Chris Walsh (chris_walsh) wrote,
Chris Walsh
chris_walsh

"They should've sent a poet..."

I wonder how it would work if a Survivor contestant was a writer.

Wouldn't be me. I'd be a lousy Survivor player. Overly trusting and ingenuous (though I'd like to think that if I were hearing Russ's flat-out lies that he'd lived through Hurricane Katrina and the failure of the federal levees, I'd ask the questions that would've blown holes in his story), I'm no strategist, and both my outdoor skills and my upper body strength are currently lacking. I haven't camped since 1997. Camped a lot in the Eighties, but in much more civilized circumstances than on this show.

But from the start, I've felt there's a book to be written about this experience: cast and crew off in these staggeringly beautiful locales, all these people who are various distances out of their comfort zone dealing with all of these other people also various distances out of their comfort zone, which is where much of the drama comes from. Personality collisions in amazing corners of the world, amidst flora and fauna getting on with existence as they always have.

Might have to be special accommodation. Not a contestant, but an observer behind the cameras. This is partly because I doubt a lot of Survivor contestants would have much patience for one of their own always taking notes (and what would the writer take notes on? You're not allowed many supplies on this show). It might be a distraction. How long a contestant lasts would be another issue: what if the writer's voted off on Day 3 or 6? Could they stick around and just watch?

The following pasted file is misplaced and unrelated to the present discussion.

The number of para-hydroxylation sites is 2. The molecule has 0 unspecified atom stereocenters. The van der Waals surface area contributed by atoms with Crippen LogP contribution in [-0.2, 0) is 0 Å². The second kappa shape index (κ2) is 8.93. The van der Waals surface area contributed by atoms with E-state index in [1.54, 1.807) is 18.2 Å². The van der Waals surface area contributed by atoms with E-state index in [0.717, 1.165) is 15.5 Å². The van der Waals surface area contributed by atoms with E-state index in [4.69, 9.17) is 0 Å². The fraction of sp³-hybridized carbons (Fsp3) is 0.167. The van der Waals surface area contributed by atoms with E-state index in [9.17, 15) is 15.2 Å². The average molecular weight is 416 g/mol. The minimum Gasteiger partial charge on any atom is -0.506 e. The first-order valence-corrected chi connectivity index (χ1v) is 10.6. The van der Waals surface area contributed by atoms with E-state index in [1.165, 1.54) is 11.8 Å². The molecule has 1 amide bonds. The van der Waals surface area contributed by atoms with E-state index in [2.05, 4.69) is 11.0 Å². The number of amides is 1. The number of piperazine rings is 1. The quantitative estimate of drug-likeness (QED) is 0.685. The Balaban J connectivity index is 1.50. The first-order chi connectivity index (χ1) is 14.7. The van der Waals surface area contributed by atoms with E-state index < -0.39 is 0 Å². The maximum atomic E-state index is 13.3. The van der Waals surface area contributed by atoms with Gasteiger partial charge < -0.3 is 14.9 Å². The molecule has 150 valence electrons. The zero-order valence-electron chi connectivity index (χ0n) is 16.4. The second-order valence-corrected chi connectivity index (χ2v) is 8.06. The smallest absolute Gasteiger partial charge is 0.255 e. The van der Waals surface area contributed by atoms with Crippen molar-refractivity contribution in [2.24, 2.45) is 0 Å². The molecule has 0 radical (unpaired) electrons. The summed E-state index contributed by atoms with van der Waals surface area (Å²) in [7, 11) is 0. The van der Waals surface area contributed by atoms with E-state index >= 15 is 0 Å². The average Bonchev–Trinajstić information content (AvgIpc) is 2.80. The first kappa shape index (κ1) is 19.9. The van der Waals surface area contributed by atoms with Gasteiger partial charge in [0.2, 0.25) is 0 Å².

By the way, I wonder how long each person voted off stays at the production. Are the people who are voted off before the jury forms sent straight home? Are they sent home once a week in a small group? The logistics of this show, I imagine, would also be really interesting to observe: this is a well-oiled machine by now, ten years (!) into going to two far-flung corners of the world each year, throwing a mix of people into each corner of the world that the production uses, and seeing what happens.

Maybe a contestant could be taking mental notes, and recollect things later in writing. My point is, this experience is worth writing about. There have been enough poetic moments on Survivor to make me want more of them. (Even wordless poetry, like the lonnnnnng pause host Jeff Probst held after a contestant spoke at a Tribal Council. I never saw that, only read about it; I wish I'd seen that. Silence on television: a powerful, uncomfortable thing.)

So. Is there a writer out there (perhaps even a decently-well-known one) who's also a Survivor fan? Someone willing and able to join the production and watch what happens? Make a book out of it?

I half-watched last night (was on the phone for part of it). This cast remains surprisingly hilarious; I laughed out loud more than once ("Oh, I'm such a rebel 'til they splash me in the face!"). And the vote-off was (no spoiler) especially satisfying. Or is even that a spoiler?
Tags: creme de la chris, survivor
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